In its submission to the hierarchy’s consultation process on the protection guidelines, the National Parents Council-Primary (NPC-P) strongly urged that the State reporting system should apply to everybody, regardless of the walk of life they were from.
NPC-P chief executive Fionnuala Kilfeather said: “It’s disappointing this doesn’t appear to be central to the Church’s guidelines and that they have set up their own judgment mechanism. They’re going to make a judgment that something didn’t happen if it suits them, in contrast with the mechanism for reporting abuse in schools.”
Under child protection guidelines in place in schools and recently updated, any reported allegations of abuse of children must be immediately notified to health authorities and the gardaí. The guidelines published by the Church this week, however, provide for reporting firstly to a child protection officer who must then establish if there are reasonable grounds before reporting complaints to the State authorities.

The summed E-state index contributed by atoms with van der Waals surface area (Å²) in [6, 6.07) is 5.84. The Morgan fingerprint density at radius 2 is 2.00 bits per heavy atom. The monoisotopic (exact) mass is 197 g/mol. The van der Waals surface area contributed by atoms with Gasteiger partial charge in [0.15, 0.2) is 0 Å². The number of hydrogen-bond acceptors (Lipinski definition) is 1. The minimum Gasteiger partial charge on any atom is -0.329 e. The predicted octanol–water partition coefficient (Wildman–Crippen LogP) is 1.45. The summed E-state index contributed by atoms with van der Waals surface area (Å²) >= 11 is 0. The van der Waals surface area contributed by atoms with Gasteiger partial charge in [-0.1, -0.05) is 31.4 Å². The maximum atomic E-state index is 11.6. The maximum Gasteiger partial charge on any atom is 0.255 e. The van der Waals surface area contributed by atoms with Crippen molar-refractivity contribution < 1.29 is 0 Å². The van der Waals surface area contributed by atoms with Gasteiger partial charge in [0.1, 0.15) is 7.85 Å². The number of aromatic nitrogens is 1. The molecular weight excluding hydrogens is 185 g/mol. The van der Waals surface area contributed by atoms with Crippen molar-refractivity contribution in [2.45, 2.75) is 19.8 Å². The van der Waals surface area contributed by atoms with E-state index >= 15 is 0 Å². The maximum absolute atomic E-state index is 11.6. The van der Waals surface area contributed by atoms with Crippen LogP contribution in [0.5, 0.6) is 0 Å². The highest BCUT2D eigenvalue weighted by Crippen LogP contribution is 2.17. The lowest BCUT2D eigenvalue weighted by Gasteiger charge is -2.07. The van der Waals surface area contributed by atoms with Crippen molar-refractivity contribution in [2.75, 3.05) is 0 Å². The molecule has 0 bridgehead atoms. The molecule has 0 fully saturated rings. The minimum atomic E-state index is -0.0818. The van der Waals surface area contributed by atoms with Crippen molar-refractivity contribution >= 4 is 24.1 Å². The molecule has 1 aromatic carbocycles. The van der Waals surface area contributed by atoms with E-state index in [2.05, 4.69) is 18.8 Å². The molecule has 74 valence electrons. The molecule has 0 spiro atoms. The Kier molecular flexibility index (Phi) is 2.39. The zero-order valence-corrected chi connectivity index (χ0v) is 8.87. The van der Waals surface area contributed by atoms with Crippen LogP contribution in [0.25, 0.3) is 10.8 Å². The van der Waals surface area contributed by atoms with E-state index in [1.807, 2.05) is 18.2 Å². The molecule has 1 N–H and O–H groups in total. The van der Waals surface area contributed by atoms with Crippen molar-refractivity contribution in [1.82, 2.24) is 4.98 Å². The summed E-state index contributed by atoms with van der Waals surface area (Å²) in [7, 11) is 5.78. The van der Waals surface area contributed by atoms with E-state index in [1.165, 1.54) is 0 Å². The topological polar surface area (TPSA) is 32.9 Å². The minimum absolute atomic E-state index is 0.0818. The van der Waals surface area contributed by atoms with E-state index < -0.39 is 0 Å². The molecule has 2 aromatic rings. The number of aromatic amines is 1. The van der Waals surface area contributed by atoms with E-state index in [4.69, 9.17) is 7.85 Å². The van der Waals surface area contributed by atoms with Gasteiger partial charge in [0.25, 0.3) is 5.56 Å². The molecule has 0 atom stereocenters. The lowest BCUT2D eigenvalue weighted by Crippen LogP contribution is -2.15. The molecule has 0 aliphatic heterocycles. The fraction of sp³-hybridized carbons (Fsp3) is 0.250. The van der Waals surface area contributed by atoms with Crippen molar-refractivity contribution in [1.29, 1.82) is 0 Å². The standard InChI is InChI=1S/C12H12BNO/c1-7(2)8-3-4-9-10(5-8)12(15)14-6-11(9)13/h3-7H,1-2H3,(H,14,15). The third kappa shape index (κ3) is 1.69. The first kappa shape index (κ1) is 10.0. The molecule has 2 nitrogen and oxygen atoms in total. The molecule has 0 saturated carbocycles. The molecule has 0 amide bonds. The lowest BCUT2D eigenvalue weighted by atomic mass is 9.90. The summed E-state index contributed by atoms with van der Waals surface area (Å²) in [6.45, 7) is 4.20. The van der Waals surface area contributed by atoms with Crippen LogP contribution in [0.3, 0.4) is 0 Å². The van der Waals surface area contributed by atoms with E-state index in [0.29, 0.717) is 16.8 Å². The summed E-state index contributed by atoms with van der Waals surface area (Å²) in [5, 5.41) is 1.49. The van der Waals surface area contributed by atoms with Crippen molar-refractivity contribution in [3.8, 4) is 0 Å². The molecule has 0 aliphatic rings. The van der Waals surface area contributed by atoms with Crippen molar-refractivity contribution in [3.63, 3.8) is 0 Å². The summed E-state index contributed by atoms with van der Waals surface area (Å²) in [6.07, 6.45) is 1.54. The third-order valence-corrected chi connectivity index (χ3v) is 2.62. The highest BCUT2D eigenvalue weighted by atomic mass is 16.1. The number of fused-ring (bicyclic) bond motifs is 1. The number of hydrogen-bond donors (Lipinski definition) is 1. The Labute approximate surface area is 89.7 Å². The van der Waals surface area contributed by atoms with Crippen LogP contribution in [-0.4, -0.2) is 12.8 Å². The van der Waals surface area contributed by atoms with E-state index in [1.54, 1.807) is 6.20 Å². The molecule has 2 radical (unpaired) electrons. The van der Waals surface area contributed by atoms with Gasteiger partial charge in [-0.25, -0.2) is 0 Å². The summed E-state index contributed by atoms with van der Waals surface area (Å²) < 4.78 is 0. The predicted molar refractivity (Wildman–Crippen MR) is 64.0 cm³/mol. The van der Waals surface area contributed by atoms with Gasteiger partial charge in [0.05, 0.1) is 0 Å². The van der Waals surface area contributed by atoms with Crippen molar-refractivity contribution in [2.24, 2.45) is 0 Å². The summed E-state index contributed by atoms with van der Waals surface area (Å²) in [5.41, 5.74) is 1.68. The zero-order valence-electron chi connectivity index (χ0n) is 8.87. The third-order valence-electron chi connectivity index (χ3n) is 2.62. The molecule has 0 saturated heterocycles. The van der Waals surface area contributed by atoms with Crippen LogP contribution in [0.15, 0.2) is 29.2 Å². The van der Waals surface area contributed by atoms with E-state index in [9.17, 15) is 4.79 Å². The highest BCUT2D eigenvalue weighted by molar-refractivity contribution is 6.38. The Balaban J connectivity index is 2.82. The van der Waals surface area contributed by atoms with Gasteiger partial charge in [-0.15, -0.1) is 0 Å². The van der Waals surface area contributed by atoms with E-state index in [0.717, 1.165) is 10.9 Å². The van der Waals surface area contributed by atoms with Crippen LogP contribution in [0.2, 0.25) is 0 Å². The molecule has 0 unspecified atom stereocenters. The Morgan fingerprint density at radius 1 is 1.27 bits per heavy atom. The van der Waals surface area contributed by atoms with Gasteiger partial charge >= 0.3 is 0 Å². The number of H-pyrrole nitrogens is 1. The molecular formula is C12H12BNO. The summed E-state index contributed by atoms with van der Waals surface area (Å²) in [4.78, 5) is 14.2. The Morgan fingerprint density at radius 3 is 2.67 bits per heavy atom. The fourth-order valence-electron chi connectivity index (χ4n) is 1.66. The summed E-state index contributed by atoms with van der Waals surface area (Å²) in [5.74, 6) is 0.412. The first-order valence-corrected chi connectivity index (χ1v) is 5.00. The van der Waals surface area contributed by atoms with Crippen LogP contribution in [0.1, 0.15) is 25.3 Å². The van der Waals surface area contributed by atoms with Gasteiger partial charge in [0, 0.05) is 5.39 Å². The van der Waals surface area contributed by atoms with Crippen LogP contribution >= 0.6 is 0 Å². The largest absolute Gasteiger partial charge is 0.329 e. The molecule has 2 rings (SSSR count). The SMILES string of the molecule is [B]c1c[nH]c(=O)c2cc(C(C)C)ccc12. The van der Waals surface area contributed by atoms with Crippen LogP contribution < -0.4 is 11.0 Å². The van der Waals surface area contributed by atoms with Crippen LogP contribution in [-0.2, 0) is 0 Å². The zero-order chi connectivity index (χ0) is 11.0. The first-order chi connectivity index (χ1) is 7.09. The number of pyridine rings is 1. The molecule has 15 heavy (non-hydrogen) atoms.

“What operates in schools is a reporting mechanism and not a judgment mechanism,” Ms Kilfeather said.
“We will be discussing this matter further and giving a considered response early next year.”
Reporting guidelines have been in place for school staff since the early 1990s, and were updated for primary schools in 2001 and last year for second level.
A spokesperson for Education Minister Mary Hanafin said she would not comment on the Church guidelines but that the Government’s views had been expressed by Children’s Minister Brian Lenihan.
Mr Lenihan has welcomed the measures, as has the Irish Society for Prevention of Cruelty to Children (ISPCC).
Parents and education professionals will be among those represented on the Catholic Church’s National Board for Child Protection which is to be set up in line with the measures announced on Monday.